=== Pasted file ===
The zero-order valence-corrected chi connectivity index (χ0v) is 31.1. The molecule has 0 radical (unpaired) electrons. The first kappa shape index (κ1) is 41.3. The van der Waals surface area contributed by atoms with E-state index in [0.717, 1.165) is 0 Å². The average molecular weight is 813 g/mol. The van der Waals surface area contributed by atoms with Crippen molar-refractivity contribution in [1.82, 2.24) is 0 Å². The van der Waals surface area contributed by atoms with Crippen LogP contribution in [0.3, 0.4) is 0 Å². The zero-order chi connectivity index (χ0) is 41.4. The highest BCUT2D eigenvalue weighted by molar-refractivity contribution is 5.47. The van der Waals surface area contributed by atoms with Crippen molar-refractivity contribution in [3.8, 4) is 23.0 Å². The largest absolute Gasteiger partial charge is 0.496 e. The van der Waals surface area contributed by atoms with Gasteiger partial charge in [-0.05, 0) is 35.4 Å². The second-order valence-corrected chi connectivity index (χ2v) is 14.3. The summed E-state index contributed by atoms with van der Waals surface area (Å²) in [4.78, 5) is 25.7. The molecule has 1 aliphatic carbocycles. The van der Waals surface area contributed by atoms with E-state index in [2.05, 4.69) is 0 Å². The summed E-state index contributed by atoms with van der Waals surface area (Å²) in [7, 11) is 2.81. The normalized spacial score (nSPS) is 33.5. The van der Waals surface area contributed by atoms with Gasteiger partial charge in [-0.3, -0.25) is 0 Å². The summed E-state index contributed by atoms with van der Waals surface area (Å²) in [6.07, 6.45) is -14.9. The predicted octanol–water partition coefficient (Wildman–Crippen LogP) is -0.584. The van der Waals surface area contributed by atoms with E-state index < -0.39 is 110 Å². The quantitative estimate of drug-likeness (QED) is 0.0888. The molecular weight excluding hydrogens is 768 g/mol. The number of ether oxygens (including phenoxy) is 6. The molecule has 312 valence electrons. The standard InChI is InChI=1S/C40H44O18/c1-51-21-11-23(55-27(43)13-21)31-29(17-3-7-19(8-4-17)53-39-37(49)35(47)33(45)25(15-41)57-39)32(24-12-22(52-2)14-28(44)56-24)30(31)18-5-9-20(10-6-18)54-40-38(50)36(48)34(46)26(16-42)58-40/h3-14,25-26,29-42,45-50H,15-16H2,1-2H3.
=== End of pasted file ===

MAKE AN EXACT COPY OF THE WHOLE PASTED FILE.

The zero-order valence-corrected chi connectivity index (χ0v) is 31.1. The molecule has 0 radical (unpaired) electrons. The first kappa shape index (κ1) is 41.3. The van der Waals surface area contributed by atoms with E-state index in [0.717, 1.165) is 0 Å². The average molecular weight is 813 g/mol. The van der Waals surface area contributed by atoms with Crippen molar-refractivity contribution in [1.82, 2.24) is 0 Å². The van der Waals surface area contributed by atoms with Crippen LogP contribution in [0.3, 0.4) is 0 Å². The zero-order chi connectivity index (χ0) is 41.4. The highest BCUT2D eigenvalue weighted by molar-refractivity contribution is 5.47. The van der Waals surface area contributed by atoms with Crippen molar-refractivity contribution in [3.8, 4) is 23.0 Å². The largest absolute Gasteiger partial charge is 0.496 e. The van der Waals surface area contributed by atoms with Gasteiger partial charge in [-0.05, 0) is 35.4 Å². The second-order valence-corrected chi connectivity index (χ2v) is 14.3. The summed E-state index contributed by atoms with van der Waals surface area (Å²) in [4.78, 5) is 25.7. The molecule has 1 aliphatic carbocycles. The van der Waals surface area contributed by atoms with E-state index in [2.05, 4.69) is 0 Å². The summed E-state index contributed by atoms with van der Waals surface area (Å²) in [7, 11) is 2.81. The normalized spacial score (nSPS) is 33.5. The van der Waals surface area contributed by atoms with Gasteiger partial charge in [-0.3, -0.25) is 0 Å². The summed E-state index contributed by atoms with van der Waals surface area (Å²) in [6.07, 6.45) is -14.9. The predicted octanol–water partition coefficient (Wildman–Crippen LogP) is -0.584. The van der Waals surface area contributed by atoms with E-state index < -0.39 is 110 Å². The quantitative estimate of drug-likeness (QED) is 0.0888. The molecular weight excluding hydrogens is 768 g/mol. The number of ether oxygens (including phenoxy) is 6. The molecule has 312 valence electrons. The standard InChI is InChI=1S/C40H44O18/c1-51-21-11-23(55-27(43)13-21)31-29(17-3-7-19(8-4-17)53-39-37(49)35(47)33(45)25(15-41)57-39)32(24-12-22(52-2)14-28(44)56-24)30(31)18-5-9-20(10-6-18)54-40-38(50)36(48)34(46)26(16-42)58-40/h3-14,25-26,29-42,45-50H,15-16H2,1-2H3.